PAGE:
Inamed Breast Implant Research Shortchanges Breast Cancer Patients
On FDA ‘Approvable’ Letter for Breast Implant Manufacturer
BACKGROUND — Today the Food and Drug Administration (FDA) issued an “approvable letter” to Inamed Corporation for their silicone gel breast implants. Inamed Corp. was granted this first step in the approval process based on a revised application that is missing most of its breast cancer patients. After their application was rejected by the FDA a few months ago, Inamed belatedly decided to eliminate a defective style of breast implant (Style 153) from their application for approval. Unfortunately, two-thirds of the breast cancer patients in their study had this defective style of implant, which had a tendency to break even during the first three years in the body. When the company resubmitted their application, they removed those women from their study, apparently leaving fewer than 30 breast cancer patients who underwent MRIs to determine if their implants had ruptured or were leaking silicone. Yet the agency had asked that at least 250 breast cancer survivors be studied. In August, the Mentor Corporation also received an approvable letter.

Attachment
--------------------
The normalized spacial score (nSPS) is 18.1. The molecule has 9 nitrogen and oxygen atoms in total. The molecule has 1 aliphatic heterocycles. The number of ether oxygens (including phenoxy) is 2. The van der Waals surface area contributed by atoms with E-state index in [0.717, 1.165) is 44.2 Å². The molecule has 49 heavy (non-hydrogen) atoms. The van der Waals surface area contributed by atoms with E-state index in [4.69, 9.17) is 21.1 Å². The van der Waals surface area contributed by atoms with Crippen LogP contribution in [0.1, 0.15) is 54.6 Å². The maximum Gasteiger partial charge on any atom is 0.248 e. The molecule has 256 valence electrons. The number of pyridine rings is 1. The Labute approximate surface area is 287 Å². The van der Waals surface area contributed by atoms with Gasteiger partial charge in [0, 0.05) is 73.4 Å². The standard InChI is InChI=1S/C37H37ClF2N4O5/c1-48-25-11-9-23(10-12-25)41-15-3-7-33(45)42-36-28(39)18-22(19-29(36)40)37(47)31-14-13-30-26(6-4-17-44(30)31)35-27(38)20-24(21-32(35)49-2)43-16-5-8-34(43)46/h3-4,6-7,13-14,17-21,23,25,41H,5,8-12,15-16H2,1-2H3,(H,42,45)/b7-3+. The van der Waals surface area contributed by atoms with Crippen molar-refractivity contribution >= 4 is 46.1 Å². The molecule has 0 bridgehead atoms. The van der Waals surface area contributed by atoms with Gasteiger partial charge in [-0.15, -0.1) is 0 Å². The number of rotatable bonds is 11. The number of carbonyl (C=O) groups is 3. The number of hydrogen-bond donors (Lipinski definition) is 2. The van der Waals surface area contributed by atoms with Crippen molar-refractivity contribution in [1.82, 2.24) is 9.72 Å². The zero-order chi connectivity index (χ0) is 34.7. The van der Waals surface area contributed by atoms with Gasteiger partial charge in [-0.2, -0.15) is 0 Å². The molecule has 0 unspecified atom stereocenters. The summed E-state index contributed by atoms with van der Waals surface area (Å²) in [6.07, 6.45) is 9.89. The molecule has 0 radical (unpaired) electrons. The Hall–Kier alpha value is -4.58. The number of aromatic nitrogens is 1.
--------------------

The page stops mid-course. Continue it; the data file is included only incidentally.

“It is absolutely unacceptable to approve a breast implant that hasn’t been carefully studied to make sure it is safe for breast cancer patients. Sadly, this isn’t the first time — rival implant maker Mentor’s long-term data included zero breast cancer patients.
“The approvable letter was sent despite FDA scientists’ scathing criticisms of the company’s data and a vote from FDA’s advisory panel recommending that the implants not be approved. This action by the FDA once again raises questions about whether the agency is making decisions based on scientific evidence.
“This sounds familiar. Just a few weeks ago, the FDA ignored their own scientists when they refused to approve the morning-after pill for over-the-counter sales. Once again, the FDA is ignoring the concerns of their own scientists, this time potentially endangering breast cancer survivors.
“Only scientific evidence and solid safety data can protect women. Wishful thinking should not be a basis for approval.”